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How Infancy Can Affect Sickle Cell Disease

How Infancy Can Affect Sickle Cell Disease

Hemoglobin[1] is made up of two pairs of protein subunits: two subunits of α-globin and two subunits of β-globin. α-globin is coded by two nearly identical genes, called hemoglobin subunit alpha 1 (HBA1) and hemoglobin subunit alpha 2 (HBA2), both of which are found close together in chromosome 16. β-globin is coded by the hemoglobin subunit beta, or beta globin, gene (HBB gene), found in chromosome 11.

The human β-globin locus is developmentally regulated, and leads to the production of several forms of β-globin during different stages of infancy, as shown in the following figure 1.

Figure 1 (Sankaran and Orkin): Graphical representation of human hemoglobin production starting from the embryonic stage to the post-natal stage


Early in the first trimester, an embryonic form of β-globin is dominant, known as  ε-globin, but quickly subsides before the second trimester begins. In its place enters the production of γ-globin, and due to its predominance in utero, two trends are observable in fetal hemoglobin: the prevalence of hemoglobin F (Hb F), which is composed of two γ-chains that combine with two α-chains, and the scarcity of hemoglobin A (Hb A), which is composed of two pairs of α- and β-chains. Soon after birth, a steep decline in γ-chain production, coupled with an increase in β-chain production, is observed. This trend tends to persist until the end of infancy, and reverses the trends found in fetal hemoglobin. In human adults, two observable trends have been noted: the predominance of Hb A, due to the robust production of both of its constituent chains after birth, and the scarcity of Hb F, due to the declining production of γ-chains after birth.

What causes the synthesis of these globin chains to be developmentally regulated is a complex system of silencing that halts the production of the γ-chain, and in return, stimulates the production of the β-chain. According to Sankaran and Orkin, the γ-globin genes undergo DNA methylation when they are silenced in adult red-blood progenitor cells, but do not when they are transcriptionally active in fetal red-blood progenitor cells.

Moreover, the production of Hb F has been shown to reduce the severity of various disorders of β-hemoglobin, primarily sickle cell disease (and other disorders like β-thalassemia). In a 1948 study on fetal hemoglobin conducted by Janet Watson, 84 to 100% of the red cells of mothers with the sickle cell trait demonstrated the usual deleterious clumping effect of sickle cells, known as “sickling,” while the red blood cells of newborns only showed 0.5 to 29.5% sickling. The large difference was attributed to the chemical difference between fetal and adult hemoglobin—the presence of Hb F. Hb F, Watson noted, is “unable to sickle even at the low oxygen tension which exists in the fetus.” Other studies have corroborated the protective influence of Hb F by investigating patients who had the sickle cell trait, as well as the rare mutation that caused the persistence of Hb F beyond infancy (known as hereditary persistence of fetal hemoglobin [HPFH]). These patients, like the infants in Watson’s study, were largely asymptomatic, and demonstrated a higher resistance against sickling.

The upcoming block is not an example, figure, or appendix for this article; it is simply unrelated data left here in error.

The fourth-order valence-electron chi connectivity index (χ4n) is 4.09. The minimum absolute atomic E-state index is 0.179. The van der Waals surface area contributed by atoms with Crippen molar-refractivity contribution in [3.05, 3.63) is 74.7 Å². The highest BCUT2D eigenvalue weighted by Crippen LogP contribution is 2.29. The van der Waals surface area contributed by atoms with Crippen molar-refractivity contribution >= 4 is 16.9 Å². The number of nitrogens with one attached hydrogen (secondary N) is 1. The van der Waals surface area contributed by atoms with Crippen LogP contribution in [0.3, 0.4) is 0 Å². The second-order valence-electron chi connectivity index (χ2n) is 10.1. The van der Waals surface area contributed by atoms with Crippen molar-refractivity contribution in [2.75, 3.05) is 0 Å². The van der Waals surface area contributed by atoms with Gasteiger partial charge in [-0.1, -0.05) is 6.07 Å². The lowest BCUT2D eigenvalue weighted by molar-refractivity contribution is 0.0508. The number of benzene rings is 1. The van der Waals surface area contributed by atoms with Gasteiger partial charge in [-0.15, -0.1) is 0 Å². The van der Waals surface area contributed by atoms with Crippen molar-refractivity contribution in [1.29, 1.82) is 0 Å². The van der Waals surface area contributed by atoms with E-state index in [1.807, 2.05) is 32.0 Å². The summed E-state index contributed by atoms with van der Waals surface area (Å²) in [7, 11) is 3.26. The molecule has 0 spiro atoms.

Considering the benefits conferred by HbF, scientists have avidly pursued testing of the molecule 5-azacytidine, a known DNA methylation inhibitor. The molecule was tested, and demonstrated the potential to induce the silenced γ-globin genes and stimulate production of HbF in adults who are afflicted by disorders of β-hemoglobin.


Works Cited

Barrett, Julia. “Sickle Cell Anemia.” The Gale Encyclopedia of Science, edited by K. Lee Lerner and Brenda Wilmoth Lerner, 5th ed., Gale, Farmington Hills, MI, 2014. Gale In Context: Science.

“HBA1 Gene.” U.S. National Library of Medicine, National Institutes of Health, 15 Apr. 2020,

“HBA2 Gene.” U.S. National Library of Medicine, National Institutes of Health, 15 Apr. 2020,

“HBB Gene.” U.S. National Library of Medicine, National Institutes of Health, 15 Apr. 2020,

Sankaran, Vijay G., and Stuart H. Orkin. “The Switch from Fetal to Adult Hemoglobin.” Cold Spring Harbor Perspectives in Medicine 3, no. 1 (January 2013).

Spain, David M., Victoria A. Bradess, and Irving J. Greenblatt. “Gamma Globulin Deficiency in Infancy.” Annals of the New York Academy of Sciences 66, no. 1 (1956): 176–80.

Watson, Janet, et al. “THE SIGNIFICANCE OF THE PAUCITY OF SICKLE CELLS IN NEWBORN NEGRO INFANTS”. The American Journal of the Medical Sciences, vol. 215, no. 4, April 1948, pp. 419-423.